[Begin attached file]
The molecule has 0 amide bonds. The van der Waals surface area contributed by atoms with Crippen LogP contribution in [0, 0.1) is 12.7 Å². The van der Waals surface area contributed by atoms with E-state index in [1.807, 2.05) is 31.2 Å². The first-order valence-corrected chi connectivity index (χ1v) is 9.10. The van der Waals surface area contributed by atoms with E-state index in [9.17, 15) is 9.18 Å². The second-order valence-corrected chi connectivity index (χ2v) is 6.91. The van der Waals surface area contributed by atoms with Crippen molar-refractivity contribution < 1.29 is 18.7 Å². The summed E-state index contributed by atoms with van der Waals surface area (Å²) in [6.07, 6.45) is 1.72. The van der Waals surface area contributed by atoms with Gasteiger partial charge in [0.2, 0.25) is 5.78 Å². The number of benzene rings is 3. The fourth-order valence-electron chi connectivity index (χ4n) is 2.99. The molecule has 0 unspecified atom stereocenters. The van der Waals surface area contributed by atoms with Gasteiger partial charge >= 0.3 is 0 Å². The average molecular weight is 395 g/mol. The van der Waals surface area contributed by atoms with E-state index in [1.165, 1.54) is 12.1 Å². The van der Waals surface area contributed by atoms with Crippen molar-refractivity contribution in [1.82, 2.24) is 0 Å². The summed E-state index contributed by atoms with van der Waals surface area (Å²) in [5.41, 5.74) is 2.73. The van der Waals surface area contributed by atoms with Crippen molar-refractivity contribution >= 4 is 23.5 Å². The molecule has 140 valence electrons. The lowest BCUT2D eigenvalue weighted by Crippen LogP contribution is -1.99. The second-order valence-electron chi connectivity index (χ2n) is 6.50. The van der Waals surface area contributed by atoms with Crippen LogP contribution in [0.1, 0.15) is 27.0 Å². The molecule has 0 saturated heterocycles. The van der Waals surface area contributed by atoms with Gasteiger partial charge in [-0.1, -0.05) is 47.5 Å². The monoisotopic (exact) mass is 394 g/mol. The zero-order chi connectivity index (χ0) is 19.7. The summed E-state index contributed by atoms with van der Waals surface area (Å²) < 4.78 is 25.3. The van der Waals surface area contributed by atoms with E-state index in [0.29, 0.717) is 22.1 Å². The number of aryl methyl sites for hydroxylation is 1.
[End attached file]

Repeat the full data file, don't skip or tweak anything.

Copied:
The molecule has 0 amide bonds. The van der Waals surface area contributed by atoms with Crippen LogP contribution in [0, 0.1) is 12.7 Å². The van der Waals surface area contributed by atoms with E-state index in [1.807, 2.05) is 31.2 Å². The first-order valence-corrected chi connectivity index (χ1v) is 9.10. The van der Waals surface area contributed by atoms with E-state index in [9.17, 15) is 9.18 Å². The second-order valence-corrected chi connectivity index (χ2v) is 6.91. The van der Waals surface area contributed by atoms with Crippen molar-refractivity contribution < 1.29 is 18.7 Å². The summed E-state index contributed by atoms with van der Waals surface area (Å²) in [6.07, 6.45) is 1.72. The van der Waals surface area contributed by atoms with Gasteiger partial charge in [0.2, 0.25) is 5.78 Å². The number of benzene rings is 3. The fourth-order valence-electron chi connectivity index (χ4n) is 2.99. The molecule has 0 unspecified atom stereocenters. The van der Waals surface area contributed by atoms with Gasteiger partial charge >= 0.3 is 0 Å². The average molecular weight is 395 g/mol. The van der Waals surface area contributed by atoms with E-state index in [1.165, 1.54) is 12.1 Å². The van der Waals surface area contributed by atoms with Crippen molar-refractivity contribution in [1.82, 2.24) is 0 Å². The summed E-state index contributed by atoms with van der Waals surface area (Å²) in [5.41, 5.74) is 2.73. The van der Waals surface area contributed by atoms with Crippen molar-refractivity contribution >= 4 is 23.5 Å². The molecule has 140 valence electrons. The lowest BCUT2D eigenvalue weighted by Crippen LogP contribution is -1.99. The second-order valence-electron chi connectivity index (χ2n) is 6.50. The van der Waals surface area contributed by atoms with Crippen LogP contribution in [0.1, 0.15) is 27.0 Å². The molecule has 0 saturated heterocycles. The van der Waals surface area contributed by atoms with Gasteiger partial charge in [-0.1, -0.05) is 47.5 Å². The monoisotopic (exact) mass is 394 g/mol. The zero-order chi connectivity index (χ0) is 19.7. The summed E-state index contributed by atoms with van der Waals surface area (Å²) < 4.78 is 25.3. The van der Waals surface area contributed by atoms with E-state index in [0.29, 0.717) is 22.1 Å². The number of aryl methyl sites for hydroxylation is 1.